Richmond Police Department launched its new in-depth Cultural Competency training Wednesday by hosting an inaugural session that included members of the police department, city council, and the parents of Pedie Perez, who was killed by a Richmond Police officer.
The goal of the Cultural Competency training is to ensure that every officer, new or seasoned, will receive the necessary education and skills to engage with all community members compassionately and respectfully.
Cultural competency is defined as the ability of an individual to understand and respect values, attitudes, beliefs, and mores that differ across cultures and to consider and respond appropriately to these differences in planning, implementing, and evaluating health education and promotion programs and interventions.
The program also seeks to promote unity and trust within the community it serves and represents a firm commitment to "honor the diverse fabric of the community and uphold the human rights of all citizens," the department said.
The training will include the story of Pedie Perez, who was killed by a Richmond Police officer in 2014. Rick and Julie Perez, Pedie's parents, were invited to attend the inaugural session to underscore the need for changes within the criminal justice system as well as reconciliation with the community.
On September 14, 2014, Perez was shot and killed by former Richmond Police Officer Wallace Jensen in front of Uncle Sam’s Liquor Store on Cutting Boulevard.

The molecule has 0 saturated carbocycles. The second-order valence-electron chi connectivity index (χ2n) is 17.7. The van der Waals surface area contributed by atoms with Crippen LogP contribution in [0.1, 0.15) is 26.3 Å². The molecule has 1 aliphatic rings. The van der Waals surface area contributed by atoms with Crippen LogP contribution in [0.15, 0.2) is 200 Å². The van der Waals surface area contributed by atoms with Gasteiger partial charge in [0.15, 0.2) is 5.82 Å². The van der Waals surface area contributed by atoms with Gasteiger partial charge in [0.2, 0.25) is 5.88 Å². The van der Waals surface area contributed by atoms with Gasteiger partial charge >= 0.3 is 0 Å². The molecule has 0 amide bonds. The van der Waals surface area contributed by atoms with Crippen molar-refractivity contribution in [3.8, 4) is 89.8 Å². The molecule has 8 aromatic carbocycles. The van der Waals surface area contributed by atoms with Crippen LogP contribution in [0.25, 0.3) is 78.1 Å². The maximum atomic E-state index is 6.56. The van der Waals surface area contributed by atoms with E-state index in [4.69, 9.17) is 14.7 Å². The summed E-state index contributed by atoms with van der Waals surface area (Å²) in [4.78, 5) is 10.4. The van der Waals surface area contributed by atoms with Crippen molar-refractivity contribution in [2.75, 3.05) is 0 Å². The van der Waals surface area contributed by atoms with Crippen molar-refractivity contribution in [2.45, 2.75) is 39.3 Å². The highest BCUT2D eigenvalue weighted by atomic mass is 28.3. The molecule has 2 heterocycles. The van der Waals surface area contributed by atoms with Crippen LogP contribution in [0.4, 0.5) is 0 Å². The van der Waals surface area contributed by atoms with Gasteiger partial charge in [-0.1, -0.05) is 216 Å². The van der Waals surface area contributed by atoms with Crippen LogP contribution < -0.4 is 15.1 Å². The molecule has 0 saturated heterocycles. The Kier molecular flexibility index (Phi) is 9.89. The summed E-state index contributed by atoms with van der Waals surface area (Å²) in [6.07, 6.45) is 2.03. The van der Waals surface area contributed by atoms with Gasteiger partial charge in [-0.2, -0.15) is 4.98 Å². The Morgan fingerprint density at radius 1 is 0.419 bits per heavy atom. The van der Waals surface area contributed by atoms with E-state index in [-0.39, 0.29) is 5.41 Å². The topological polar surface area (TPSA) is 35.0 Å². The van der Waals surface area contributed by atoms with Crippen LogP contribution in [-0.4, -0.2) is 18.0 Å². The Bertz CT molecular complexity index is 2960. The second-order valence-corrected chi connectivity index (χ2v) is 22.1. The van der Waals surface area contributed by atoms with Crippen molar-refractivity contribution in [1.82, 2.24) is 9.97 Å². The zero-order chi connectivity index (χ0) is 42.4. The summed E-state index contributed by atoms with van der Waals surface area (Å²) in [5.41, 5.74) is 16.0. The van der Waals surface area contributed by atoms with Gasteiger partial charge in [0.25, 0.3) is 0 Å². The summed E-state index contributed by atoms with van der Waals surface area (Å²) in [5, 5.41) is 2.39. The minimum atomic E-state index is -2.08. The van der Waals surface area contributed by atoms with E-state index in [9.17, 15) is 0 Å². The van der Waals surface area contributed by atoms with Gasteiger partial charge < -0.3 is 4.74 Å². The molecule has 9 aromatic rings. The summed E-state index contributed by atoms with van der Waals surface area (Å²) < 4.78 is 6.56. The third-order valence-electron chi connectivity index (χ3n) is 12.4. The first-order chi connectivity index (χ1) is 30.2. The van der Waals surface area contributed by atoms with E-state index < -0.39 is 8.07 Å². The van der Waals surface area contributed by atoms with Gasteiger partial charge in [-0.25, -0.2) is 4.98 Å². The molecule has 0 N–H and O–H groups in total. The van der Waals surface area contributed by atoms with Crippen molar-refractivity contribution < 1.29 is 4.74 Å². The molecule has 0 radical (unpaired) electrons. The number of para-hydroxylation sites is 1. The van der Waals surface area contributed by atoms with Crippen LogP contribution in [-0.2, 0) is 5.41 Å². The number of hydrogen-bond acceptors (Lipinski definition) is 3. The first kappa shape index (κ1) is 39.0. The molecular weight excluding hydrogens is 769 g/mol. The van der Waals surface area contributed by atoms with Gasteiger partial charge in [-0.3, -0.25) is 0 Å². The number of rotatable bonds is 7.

Following the shooting, the Perez family became a fixture at city council meetings, urging changes in policing in Richmond and in California and working alongside the families of others affected by police violence.
Pedie's father, Rick Perez, feels the new training is a positive step.
"I think this is a step in the right direction; I'm glad we had the opportunity to talk with these guys," Perez said.
"I told them they have a responsibility as professionals; people look up to them, and we want to look up to them. These guys seem to have their heads screwed on better than the last generation did," Perez said.
Richmond Police Chief Bisa French said she recognizes the importance of confronting and learning from historical transgressions, including the actions of a group of Richmond police officers in the 1970s and 80s known as the "Cowboys," whose use of excessive force on the Black community was well documented.
"Facing our past with courage is the only way to pave a path to a peaceful future," French said. "This training is a crucial step in our journey towards a model of community policing that respects every individual, learns from our history, and moves towards a future where safety and respect are mutual."
Last September, the Richmond City Council honored Perez by declaring September 14 as a day of remembrance for him, providing some sense of support for his family. Following the event, the Perez family said they were encouraged to know that police officers would be more aligned with their cause.
Councilmember Soheila Bana, who also attended the session, said the Cultural Competency training program is the first of its kind in the country.
"Chief French is very modest. This training is so important, and Richmond is the first city in the nation to do it. It could easily become the model for other police departments in other cities," Bana said.
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